Nov. 15, 1999
by Rosie Leutzinger
Meet Erin Helgeland for the first time and you start to wonder if her vocal chords are still attached. Remain in her presence long enough to pop in a Celine Dion CD and you will hear those same shy vocal chords unleash a melody as sweet as wedding bells.
Helgeland, a senior from Arlington, Wash., has been a fixture in center field on the Husky softball diamond since her sophomore year. She has helped lead the team to three consecutive College World Series berths, including a spot in the championship game last season. But you will never hear her talk trash about it, nor will you hear her yell at a teammate to pick up the slack. Instead, Helgeland is the epitome of a silent leader, leading by example. She lets her graceful range, soft hands in the outfield, her powerful bat and blazing speed at the plate do the talking, and they have spoken volumes over the past three years.
In her second season as a Husky, Helgeland burst onto the scene, a proponent of the "speak softly, carry a big stick" theory. Without a lot of fanfare, Helgeland snuck into the Husky lineup one-third of the way through the season and quietly became the most consistent hitter on the team. Most fans and some of her teammates may still not know that in that sophomore year, Helgeland led the team with a .345 batting average. The numbers she put up helped her garner second-team All-Region and honorable mention All-Pac-10 accolades. But who knew? Helgeland surely would never let anyone know. She quietly continues to get on base and use her lightning speed to give other teams fits. While all her offensive numbers are impressive, it is the side to her game that does not show up in the statistics--her defense--that has established her as one of the best outfielders in the country.
Helgeland is one of the smoothest and most graceful players you will ever watch. She creeps slowly in the outfield, awaiting the pitch, like a cat ready to pounce on its prey. When the ball is hit she is transformed into a blur...but only for a second, shifting into a gear not many players in the country can attain. From there she is in a full-sprint, gliding effortlessly, coasting across great stretches of outfield grass. She knows from years of drills and experience exactly what angle to take, anticipating precisely where the ball will land. She simply elevates playing the outfield to an art form.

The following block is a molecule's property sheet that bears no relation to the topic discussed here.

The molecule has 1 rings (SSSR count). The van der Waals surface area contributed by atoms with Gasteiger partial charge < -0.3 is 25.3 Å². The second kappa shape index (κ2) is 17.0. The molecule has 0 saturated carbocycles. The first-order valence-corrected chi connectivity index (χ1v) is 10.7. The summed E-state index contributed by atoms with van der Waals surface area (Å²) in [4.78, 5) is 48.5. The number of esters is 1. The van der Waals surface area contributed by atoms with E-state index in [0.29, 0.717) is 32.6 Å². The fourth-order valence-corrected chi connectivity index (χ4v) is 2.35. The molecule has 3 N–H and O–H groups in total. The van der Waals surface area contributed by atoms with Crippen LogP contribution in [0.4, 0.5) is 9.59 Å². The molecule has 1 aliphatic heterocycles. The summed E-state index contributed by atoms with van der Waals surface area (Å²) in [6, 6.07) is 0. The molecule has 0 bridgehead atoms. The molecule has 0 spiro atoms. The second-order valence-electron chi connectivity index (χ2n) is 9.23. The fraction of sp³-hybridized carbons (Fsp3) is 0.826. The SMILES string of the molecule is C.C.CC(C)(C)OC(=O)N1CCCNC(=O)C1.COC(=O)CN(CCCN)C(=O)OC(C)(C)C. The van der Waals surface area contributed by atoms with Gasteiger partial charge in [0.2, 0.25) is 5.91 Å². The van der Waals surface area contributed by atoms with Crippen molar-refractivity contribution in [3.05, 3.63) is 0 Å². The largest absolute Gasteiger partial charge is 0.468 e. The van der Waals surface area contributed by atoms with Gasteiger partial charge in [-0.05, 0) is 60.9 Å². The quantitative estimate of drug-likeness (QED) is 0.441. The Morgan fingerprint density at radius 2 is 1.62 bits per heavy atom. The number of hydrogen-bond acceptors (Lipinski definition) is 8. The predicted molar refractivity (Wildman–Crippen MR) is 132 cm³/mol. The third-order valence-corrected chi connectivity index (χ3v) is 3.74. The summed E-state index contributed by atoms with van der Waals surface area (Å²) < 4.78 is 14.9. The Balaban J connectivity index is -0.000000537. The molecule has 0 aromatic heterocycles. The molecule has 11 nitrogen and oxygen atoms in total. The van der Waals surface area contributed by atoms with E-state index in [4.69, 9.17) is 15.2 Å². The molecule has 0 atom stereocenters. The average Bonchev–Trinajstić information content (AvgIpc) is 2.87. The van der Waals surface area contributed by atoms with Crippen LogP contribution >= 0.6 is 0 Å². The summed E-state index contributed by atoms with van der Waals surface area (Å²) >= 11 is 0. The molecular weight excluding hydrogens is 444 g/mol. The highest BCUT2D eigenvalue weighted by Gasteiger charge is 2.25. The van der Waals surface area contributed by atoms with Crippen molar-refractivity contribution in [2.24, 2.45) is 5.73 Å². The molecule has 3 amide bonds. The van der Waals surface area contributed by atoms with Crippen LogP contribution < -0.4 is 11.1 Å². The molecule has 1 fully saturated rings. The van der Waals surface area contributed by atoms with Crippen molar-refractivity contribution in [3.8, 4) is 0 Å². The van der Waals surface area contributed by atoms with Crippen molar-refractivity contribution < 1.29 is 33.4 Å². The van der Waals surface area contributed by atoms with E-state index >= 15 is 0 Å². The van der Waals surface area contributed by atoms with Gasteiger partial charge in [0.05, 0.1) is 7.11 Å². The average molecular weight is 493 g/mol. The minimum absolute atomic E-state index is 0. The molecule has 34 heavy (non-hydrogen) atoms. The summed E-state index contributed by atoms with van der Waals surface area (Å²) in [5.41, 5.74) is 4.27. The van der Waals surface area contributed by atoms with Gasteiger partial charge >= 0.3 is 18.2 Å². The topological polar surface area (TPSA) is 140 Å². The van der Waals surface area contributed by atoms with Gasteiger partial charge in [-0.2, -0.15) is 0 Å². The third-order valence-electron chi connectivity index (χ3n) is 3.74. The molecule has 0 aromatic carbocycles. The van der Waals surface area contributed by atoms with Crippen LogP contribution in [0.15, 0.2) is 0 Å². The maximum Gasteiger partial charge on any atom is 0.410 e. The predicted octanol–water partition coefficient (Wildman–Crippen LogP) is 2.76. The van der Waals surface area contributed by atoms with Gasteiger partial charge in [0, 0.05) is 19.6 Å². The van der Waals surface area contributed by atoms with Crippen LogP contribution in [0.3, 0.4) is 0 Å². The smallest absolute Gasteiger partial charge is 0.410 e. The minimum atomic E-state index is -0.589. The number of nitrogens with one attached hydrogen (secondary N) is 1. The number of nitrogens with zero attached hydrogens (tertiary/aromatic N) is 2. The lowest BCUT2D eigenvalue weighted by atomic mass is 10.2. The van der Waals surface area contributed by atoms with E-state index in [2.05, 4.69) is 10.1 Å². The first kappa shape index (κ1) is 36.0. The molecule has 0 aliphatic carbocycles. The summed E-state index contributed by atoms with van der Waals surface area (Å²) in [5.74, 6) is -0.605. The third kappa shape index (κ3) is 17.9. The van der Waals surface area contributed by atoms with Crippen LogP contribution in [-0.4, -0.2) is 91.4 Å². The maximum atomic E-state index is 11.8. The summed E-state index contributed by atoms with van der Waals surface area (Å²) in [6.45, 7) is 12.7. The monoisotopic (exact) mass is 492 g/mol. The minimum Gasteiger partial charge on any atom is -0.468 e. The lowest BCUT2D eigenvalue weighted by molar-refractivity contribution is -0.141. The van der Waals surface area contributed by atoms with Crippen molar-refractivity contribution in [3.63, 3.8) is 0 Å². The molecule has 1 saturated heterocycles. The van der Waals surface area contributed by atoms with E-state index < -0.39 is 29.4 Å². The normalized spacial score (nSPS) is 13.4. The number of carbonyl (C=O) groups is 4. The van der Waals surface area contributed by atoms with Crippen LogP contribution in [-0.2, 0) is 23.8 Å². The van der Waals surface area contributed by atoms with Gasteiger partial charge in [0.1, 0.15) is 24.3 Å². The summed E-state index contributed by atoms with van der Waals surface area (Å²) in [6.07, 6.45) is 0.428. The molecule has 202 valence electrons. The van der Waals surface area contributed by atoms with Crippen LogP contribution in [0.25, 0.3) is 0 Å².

Day in and day out Helgeland makes the extraordinary look routine, her speed allows her to run down balls most others would not even dream of reaching. Although this paints a picture of simplicity, for Helgeland, playing center field for the Huskies has been a long trek of hard work both physically and vocally.
She has adapted to being the "quarterback" in center field, directing traffic and letting the other outfielders know where they need to be. It has been more than screaming "Mine! Mine! Mine!" to ward off other fielders, although that was difficult in itself. Knowing the hitter's tendencies and knowing where the pitch is most likely to be hit has turned her into the now not-so-silent leader that she is.
Despite her emerging vocal leadership on the field, Helgeland is still as soft-spoken as they come off the field, yet strangely enough she is becoming quite well-known for her voice. Helgeland's true gift is singing. She twice has sung the national anthem before Husky softball games, both times performing a duet with her older sister, Kyla. Helgeland is always urged on by her teammates to sing, but shy and humble as she is, she slinks away and saves her voice only for special occasions such as the team's annual karaoke night.
Come June, Helgeland's days in a Husky uniform will end. Having been as close to a national championship as one can get, she vows--although quietly to herself--to lead her team over the final hurdle. When it is over she will have set a standard against which all future Husky outfielders will be measured.
Although her days on the field are numbered, what will continue is her beautiful voice. Helgeland will continue to produce the sound reminiscent of wedding bells. Did someone say wedding? Of course, we must not forget that "Erin Helgeland" will soon be "Erin Lure", following her wedding in August. The question is whether she will sing in her own wedding.
"I've thought about it, but I don't think I could do it live. I might record a song and play it at the wedding, but doing it live would be too emotional."
As Erin quietly heads off into the sunset with her fiancée, we will all be left thinking, "What was inside that mind of hers throughout her four years?" Though she was able to keep many thoughts to herself--something many of us wish we could sometimes do--there are a few things she could not keep in that shell. Her intensity and desire to play the game shows up on the field every day. We may have all wanted to hear what Erin was thinking, but the again, actions do speak louder than words.